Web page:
Sunday, September 4, 2011

Charismatic Leadership Versus Transformational Leadership



Researchers disagree about charismatic leadership and transformational leadership being synonymous or two distinct leadership models. Den Hartog, House, Hanges, Ruiz-Quintanilla, and Dorfman (1999) stated in their study that several attributes reflecting charismatic/transformational leadership are universally endorsed as contributing to outstanding leadership. These attributes include: motive arouser, foresight, encouraging, communicative, trustworthy, dynamic, positive, confidence builder, and motivational.

However, Yukl (1999) drew a distinction between the two leadership models. Yukl stressed that transformational leaders seem more likely to take initiatives that empower followers and make followers partners in an endeavor. Contrarily, charismatic leaders seem more likely to emphasize the need for radical organizational changes that can be accomplished if followers place their trust in the charismatic leader’s abilities. The core behavior, motivation, and traits make transformational and charismatic leadership unlikely to occur at the same time.

Dubrin (2010) noted that a key component of transformational leadership is the leader’s ability to inspire people and make major changes within an organization. Although charismatic leaders are inspirational, they do not bring about major changes within an organization (Dubrin, 2010). Johnson (2012) argued that charismatic leadership and transformational leadership were not interchangeable terms. Johnson suggested that charismatic leadership is more individual or personality centered in that followers had emotional ties to the leader that approached idol worship. The transformational leader encouraged followers to be independent of leadership; whereas the charismatic leader encouraged followers to rely on the leader.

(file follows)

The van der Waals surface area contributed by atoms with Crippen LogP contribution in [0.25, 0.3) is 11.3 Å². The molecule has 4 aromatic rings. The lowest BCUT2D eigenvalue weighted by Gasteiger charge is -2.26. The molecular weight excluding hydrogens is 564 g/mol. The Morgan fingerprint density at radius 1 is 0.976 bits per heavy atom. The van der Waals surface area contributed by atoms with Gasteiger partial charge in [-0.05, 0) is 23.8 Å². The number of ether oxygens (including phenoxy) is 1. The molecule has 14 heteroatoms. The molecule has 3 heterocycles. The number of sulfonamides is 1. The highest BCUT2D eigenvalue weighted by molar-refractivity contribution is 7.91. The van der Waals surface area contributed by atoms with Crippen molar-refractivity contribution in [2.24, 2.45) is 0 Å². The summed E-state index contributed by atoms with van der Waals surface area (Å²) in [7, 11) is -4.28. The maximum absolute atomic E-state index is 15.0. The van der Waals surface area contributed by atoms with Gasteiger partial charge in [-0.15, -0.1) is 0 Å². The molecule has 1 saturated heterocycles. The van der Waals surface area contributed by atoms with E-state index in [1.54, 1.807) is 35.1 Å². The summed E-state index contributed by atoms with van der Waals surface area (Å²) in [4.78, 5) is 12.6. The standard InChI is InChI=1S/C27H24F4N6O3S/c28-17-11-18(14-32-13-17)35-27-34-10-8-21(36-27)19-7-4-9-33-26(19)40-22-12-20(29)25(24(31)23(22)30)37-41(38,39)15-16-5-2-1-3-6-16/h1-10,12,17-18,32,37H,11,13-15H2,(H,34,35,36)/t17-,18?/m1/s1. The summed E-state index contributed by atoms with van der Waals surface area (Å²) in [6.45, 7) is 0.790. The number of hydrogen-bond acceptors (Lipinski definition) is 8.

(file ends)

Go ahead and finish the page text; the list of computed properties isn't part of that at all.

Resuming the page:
Johnson postulated that transformational leaders raise the morality of both leaders and followers and serve as a model for ideal behavior. On the other hand, charismatic leadership is more results focused. Johnson believed emphatically that transformational leaders are charismatic, but that charismatic leaders are not necessarily transformational. Charismatic leaders are more concerned about what works as opposed to what is right. Johnson appeared not to disagree that charismatic leaders affect organizational development, but inherently believed that the moral barometer within charismatic leaders is ethically skewed toward achieving successful results at any cost. Johnson appeared suspicious of the charismatic leader’s motives and seemed to suggest that impure thoughts produce impure results.

References

Den Hartog, D.N., House, R.J., Hanges, P.J., Ruiz-Quintanilla, S.A., and Dorfman, P.W. (1999 Summer). Culture specific and cross culturally generalizable implicit leadership theories: are attributes of charismatic/transformational leadership universally endorsed? Leadership Quarterly, 10(2), 219.

Dubrin, A. J. (2010). Leadership: research, findings, and skills, 6th edition. Ohio: South-Western Centage Learning.

Johnson, C.E. (2012). Meeting the ethical challenges of leadership: Casting light or shadow, 4th ed. Thousand Oaks, CA: SAGE Publications, Inc.

Yukl. G. (1999 Summer). An evaluation of conceptual weaknesses in transformational and charismatic leadership theories. Leadership Quarterly, 10(2), 285.

For more information, visit: http://charismaticleadership.coreedgecharisma.com/

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